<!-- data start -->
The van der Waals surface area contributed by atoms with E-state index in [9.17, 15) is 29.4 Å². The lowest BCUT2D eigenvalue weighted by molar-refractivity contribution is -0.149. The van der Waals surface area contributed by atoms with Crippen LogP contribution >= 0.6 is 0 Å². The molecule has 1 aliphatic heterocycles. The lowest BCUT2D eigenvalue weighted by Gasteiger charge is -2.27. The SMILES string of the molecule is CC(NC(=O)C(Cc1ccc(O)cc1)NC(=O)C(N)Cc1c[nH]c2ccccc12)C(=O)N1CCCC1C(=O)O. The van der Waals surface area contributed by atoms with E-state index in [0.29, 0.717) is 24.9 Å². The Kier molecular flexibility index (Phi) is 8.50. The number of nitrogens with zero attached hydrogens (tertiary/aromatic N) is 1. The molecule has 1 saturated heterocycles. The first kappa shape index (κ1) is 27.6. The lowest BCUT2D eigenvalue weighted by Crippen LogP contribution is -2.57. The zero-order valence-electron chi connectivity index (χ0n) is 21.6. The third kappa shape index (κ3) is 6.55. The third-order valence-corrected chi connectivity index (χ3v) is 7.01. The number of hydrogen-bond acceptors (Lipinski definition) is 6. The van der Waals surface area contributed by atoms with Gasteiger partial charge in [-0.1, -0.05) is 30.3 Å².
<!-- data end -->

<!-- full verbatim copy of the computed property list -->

The van der Waals surface area contributed by atoms with E-state index in [9.17, 15) is 29.4 Å². The lowest BCUT2D eigenvalue weighted by molar-refractivity contribution is -0.149. The van der Waals surface area contributed by atoms with Crippen LogP contribution >= 0.6 is 0 Å². The molecule has 1 aliphatic heterocycles. The lowest BCUT2D eigenvalue weighted by Gasteiger charge is -2.27. The SMILES string of the molecule is CC(NC(=O)C(Cc1ccc(O)cc1)NC(=O)C(N)Cc1c[nH]c2ccccc12)C(=O)N1CCCC1C(=O)O. The van der Waals surface area contributed by atoms with E-state index in [0.29, 0.717) is 24.9 Å². The Kier molecular flexibility index (Phi) is 8.50. The number of nitrogens with zero attached hydrogens (tertiary/aromatic N) is 1. The molecule has 1 saturated heterocycles. The first kappa shape index (κ1) is 27.6. The lowest BCUT2D eigenvalue weighted by Crippen LogP contribution is -2.57. The zero-order valence-electron chi connectivity index (χ0n) is 21.6. The third kappa shape index (κ3) is 6.55. The third-order valence-corrected chi connectivity index (χ3v) is 7.01. The number of hydrogen-bond acceptors (Lipinski definition) is 6. The van der Waals surface area contributed by atoms with Gasteiger partial charge in [-0.1, -0.05) is 30.3 Å².